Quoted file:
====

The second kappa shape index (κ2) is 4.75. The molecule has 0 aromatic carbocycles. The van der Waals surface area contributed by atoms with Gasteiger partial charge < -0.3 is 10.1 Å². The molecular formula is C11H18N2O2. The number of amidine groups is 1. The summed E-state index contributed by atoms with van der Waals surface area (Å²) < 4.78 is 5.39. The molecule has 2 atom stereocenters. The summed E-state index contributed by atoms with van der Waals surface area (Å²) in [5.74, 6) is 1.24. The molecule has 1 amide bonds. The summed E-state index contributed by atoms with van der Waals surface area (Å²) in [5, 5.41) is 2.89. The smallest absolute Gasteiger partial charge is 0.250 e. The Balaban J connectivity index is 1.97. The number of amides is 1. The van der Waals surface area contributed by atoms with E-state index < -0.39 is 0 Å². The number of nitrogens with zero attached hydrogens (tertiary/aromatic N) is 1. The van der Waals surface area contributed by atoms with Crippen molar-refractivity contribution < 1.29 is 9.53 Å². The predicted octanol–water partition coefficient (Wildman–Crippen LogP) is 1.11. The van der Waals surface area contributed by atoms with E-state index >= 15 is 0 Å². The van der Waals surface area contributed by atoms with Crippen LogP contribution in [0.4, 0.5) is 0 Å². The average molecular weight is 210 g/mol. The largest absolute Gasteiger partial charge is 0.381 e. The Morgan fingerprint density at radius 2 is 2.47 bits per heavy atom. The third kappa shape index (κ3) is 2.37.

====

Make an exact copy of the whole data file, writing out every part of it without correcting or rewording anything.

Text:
The second kappa shape index (κ2) is 4.75. The molecule has 0 aromatic carbocycles. The van der Waals surface area contributed by atoms with Gasteiger partial charge < -0.3 is 10.1 Å². The molecular formula is C11H18N2O2. The number of amidine groups is 1. The summed E-state index contributed by atoms with van der Waals surface area (Å²) < 4.78 is 5.39. The molecule has 2 atom stereocenters. The summed E-state index contributed by atoms with van der Waals surface area (Å²) in [5.74, 6) is 1.24. The molecule has 1 amide bonds. The summed E-state index contributed by atoms with van der Waals surface area (Å²) in [5, 5.41) is 2.89. The smallest absolute Gasteiger partial charge is 0.250 e. The Balaban J connectivity index is 1.97. The number of amides is 1. The van der Waals surface area contributed by atoms with E-state index < -0.39 is 0 Å². The number of nitrogens with zero attached hydrogens (tertiary/aromatic N) is 1. The van der Waals surface area contributed by atoms with Crippen molar-refractivity contribution < 1.29 is 9.53 Å². The predicted octanol–water partition coefficient (Wildman–Crippen LogP) is 1.11. The van der Waals surface area contributed by atoms with E-state index >= 15 is 0 Å². The van der Waals surface area contributed by atoms with Crippen LogP contribution in [0.4, 0.5) is 0 Å². The average molecular weight is 210 g/mol. The largest absolute Gasteiger partial charge is 0.381 e. The Morgan fingerprint density at radius 2 is 2.47 bits per heavy atom. The third kappa shape index (κ3) is 2.37.